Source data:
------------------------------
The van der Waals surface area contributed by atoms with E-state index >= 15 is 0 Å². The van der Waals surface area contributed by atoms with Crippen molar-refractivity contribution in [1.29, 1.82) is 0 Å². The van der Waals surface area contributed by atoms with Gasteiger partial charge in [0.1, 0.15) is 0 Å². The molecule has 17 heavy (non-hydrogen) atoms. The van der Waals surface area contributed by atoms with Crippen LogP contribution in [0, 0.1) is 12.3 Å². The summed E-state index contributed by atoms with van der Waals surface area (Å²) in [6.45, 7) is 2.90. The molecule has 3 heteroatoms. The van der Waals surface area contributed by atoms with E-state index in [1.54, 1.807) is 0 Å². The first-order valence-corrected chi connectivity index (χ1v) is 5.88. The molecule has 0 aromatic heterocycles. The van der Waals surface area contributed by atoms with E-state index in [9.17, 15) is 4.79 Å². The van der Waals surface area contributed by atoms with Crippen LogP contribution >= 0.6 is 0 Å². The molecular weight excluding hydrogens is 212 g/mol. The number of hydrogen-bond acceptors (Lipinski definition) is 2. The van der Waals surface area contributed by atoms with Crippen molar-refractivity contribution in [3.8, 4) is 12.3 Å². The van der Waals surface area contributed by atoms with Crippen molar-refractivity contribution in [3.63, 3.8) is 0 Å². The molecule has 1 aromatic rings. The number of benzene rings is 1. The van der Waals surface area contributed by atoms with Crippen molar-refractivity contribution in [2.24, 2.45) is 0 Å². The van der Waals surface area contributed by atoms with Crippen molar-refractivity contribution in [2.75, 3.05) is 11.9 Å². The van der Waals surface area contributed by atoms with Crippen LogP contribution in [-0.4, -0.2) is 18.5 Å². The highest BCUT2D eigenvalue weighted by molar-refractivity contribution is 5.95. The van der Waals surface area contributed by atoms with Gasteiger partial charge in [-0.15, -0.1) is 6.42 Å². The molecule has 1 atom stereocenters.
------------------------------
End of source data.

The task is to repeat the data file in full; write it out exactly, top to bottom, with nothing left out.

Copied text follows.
The van der Waals surface area contributed by atoms with E-state index >= 15 is 0 Å². The van der Waals surface area contributed by atoms with Crippen molar-refractivity contribution in [1.29, 1.82) is 0 Å². The van der Waals surface area contributed by atoms with Gasteiger partial charge in [0.1, 0.15) is 0 Å². The molecule has 17 heavy (non-hydrogen) atoms. The van der Waals surface area contributed by atoms with Crippen LogP contribution in [0, 0.1) is 12.3 Å². The summed E-state index contributed by atoms with van der Waals surface area (Å²) in [6.45, 7) is 2.90. The molecule has 3 heteroatoms. The van der Waals surface area contributed by atoms with E-state index in [1.54, 1.807) is 0 Å². The first-order valence-corrected chi connectivity index (χ1v) is 5.88. The molecule has 0 aromatic heterocycles. The van der Waals surface area contributed by atoms with E-state index in [9.17, 15) is 4.79 Å². The van der Waals surface area contributed by atoms with Crippen LogP contribution >= 0.6 is 0 Å². The molecular weight excluding hydrogens is 212 g/mol. The number of hydrogen-bond acceptors (Lipinski definition) is 2. The van der Waals surface area contributed by atoms with Crippen molar-refractivity contribution in [3.8, 4) is 12.3 Å². The van der Waals surface area contributed by atoms with Crippen molar-refractivity contribution in [3.63, 3.8) is 0 Å². The molecule has 1 aromatic rings. The number of benzene rings is 1. The van der Waals surface area contributed by atoms with Crippen molar-refractivity contribution in [2.24, 2.45) is 0 Å². The van der Waals surface area contributed by atoms with Crippen molar-refractivity contribution in [2.75, 3.05) is 11.9 Å². The van der Waals surface area contributed by atoms with Crippen LogP contribution in [-0.4, -0.2) is 18.5 Å². The highest BCUT2D eigenvalue weighted by molar-refractivity contribution is 5.95. The van der Waals surface area contributed by atoms with Gasteiger partial charge in [-0.15, -0.1) is 6.42 Å². The molecule has 1 atom stereocenters.